Pope Francis does the sign of the cross during his weekly general audience, in St. Peter's Square, at the Vatican, Wednesday, May 8, 2019.

Alessandra Tarantino/AP Photo

Vatican law: Priests, nuns must report sex abuse, cover-up

May 09, 2019 - 8:02 am
Categories: 

UPDATED: 1:20 p.m.

By Nicole Winfield, Associated Press

VATICAN CITY (AP) — Pope Francis issued a groundbreaking law Thursday requiring all Catholic priests and nuns around the world to report clergy sexual abuse and cover-up by their superiors to church authorities, in a groundbreaking new effort to hold the Catholic hierarchy accountable for failing to protect their flocks.

Related:

The new church law provides whistle-blower protections for anyone making a report and requires all dioceses around the world to have a system in place to receive the claims confidentially. And it outlines procedures for conducting preliminary investigations when the accused is a bishop, cardinal or religious superior.

It's the latest effort by Francis to respond to the global eruption of the sex abuse and cover-up scandal that has devastated the credibility of the Catholic hierarchy and his own papacy. And it provides a new legal framework for U.S. bishops to use as they prepare to adopt accountability measures next month to respond to the scandal there.

The law makes the world's 415,000 Catholic priests and 660,000 religious sisters mandated reporters. That means they are required to inform church authorities when they learn or have "well-founded motives to believe" that a cleric or sister has engaged in sexual abuse of a minor, sexual misconduct with an adult, possession of child pornography — or that a superior has covered up any of those crimes.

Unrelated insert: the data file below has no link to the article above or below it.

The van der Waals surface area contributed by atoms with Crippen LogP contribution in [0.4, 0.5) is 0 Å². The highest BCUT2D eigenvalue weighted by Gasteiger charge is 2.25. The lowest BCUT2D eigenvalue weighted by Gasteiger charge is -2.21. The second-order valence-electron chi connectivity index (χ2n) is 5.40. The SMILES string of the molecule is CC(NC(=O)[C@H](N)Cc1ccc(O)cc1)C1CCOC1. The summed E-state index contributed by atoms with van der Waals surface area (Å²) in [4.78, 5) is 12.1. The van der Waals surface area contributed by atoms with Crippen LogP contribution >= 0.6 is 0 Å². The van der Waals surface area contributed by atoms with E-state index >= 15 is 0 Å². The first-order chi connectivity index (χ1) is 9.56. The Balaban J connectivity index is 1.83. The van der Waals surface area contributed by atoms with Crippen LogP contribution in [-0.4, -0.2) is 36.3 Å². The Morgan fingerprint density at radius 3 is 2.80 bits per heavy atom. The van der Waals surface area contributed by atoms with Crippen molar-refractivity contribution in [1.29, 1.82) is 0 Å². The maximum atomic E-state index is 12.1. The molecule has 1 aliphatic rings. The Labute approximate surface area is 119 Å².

The law doesn't require them to report to police. The Vatican has long argued that doing so could endanger the church in places where Catholics are a persecuted minority. But it does for the first time put into universal church law that they must obey civil reporting requirements where they live, and that their obligation to report to the church in no way interferes with that.

If it is implemented fully, the Vatican could well see an avalanche of abuse and cover-up reports in the coming years. Since the law is procedural and not criminal in nature, it can be applied retroactively, meaning priests and nuns are now required to report even old cases of sexual wrongdoing and cover-up — and enjoy whistleblower protections for doing so.

Local activists suggest the pope’s action does not go far enough to address the issue of sex abuse within the Catholic Church. Mike McDonnell is a survivor of abuse twice over and the Philadelphia spokesman for SNAP, the Survivors Network of those Abused by Priests.

"How can we allow the church to police themselves?” he said. "I believe that the long-term solution in this is to get lay involvement in regards to the investigation of the bishops themselves and how they’re handling this."

Pope Francis leaves that as an option for a diocese, not a mandate. But in the end, McDonnell suggests it really comes down to how the Papal instructions are carried out on the local level.